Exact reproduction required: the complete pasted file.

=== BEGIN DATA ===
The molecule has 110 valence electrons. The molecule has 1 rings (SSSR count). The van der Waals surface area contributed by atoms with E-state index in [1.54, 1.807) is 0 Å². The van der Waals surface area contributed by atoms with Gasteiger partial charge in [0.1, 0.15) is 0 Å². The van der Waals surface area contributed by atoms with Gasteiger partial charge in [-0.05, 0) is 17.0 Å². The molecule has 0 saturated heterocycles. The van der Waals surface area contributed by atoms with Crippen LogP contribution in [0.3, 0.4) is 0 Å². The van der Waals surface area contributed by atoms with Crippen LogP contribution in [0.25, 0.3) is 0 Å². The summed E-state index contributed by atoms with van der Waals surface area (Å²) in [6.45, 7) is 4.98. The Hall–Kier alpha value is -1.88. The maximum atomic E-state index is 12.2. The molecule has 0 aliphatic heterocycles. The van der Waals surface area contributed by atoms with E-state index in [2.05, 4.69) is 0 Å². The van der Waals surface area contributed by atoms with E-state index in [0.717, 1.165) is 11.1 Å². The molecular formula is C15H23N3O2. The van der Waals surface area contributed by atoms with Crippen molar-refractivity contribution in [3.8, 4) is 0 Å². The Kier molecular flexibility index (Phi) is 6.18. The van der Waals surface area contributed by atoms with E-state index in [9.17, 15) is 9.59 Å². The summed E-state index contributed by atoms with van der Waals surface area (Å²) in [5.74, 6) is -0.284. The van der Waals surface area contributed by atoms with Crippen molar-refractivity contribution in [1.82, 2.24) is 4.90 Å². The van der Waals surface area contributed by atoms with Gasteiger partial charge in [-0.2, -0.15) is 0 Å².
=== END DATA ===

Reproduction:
The molecule has 110 valence electrons. The molecule has 1 rings (SSSR count). The van der Waals surface area contributed by atoms with E-state index in [1.54, 1.807) is 0 Å². The van der Waals surface area contributed by atoms with Gasteiger partial charge in [0.1, 0.15) is 0 Å². The van der Waals surface area contributed by atoms with Gasteiger partial charge in [-0.05, 0) is 17.0 Å². The molecule has 0 saturated heterocycles. The van der Waals surface area contributed by atoms with Crippen LogP contribution in [0.3, 0.4) is 0 Å². The van der Waals surface area contributed by atoms with Crippen LogP contribution in [0.25, 0.3) is 0 Å². The summed E-state index contributed by atoms with van der Waals surface area (Å²) in [6.45, 7) is 4.98. The Hall–Kier alpha value is -1.88. The maximum atomic E-state index is 12.2. The molecule has 0 aliphatic heterocycles. The van der Waals surface area contributed by atoms with E-state index in [2.05, 4.69) is 0 Å². The van der Waals surface area contributed by atoms with E-state index in [0.717, 1.165) is 11.1 Å². The molecular formula is C15H23N3O2. The van der Waals surface area contributed by atoms with Crippen molar-refractivity contribution in [3.8, 4) is 0 Å². The Kier molecular flexibility index (Phi) is 6.18. The van der Waals surface area contributed by atoms with E-state index in [9.17, 15) is 9.59 Å². The summed E-state index contributed by atoms with van der Waals surface area (Å²) in [5.74, 6) is -0.284. The van der Waals surface area contributed by atoms with Crippen molar-refractivity contribution in [1.82, 2.24) is 4.90 Å². The van der Waals surface area contributed by atoms with Gasteiger partial charge in [-0.2, -0.15) is 0 Å².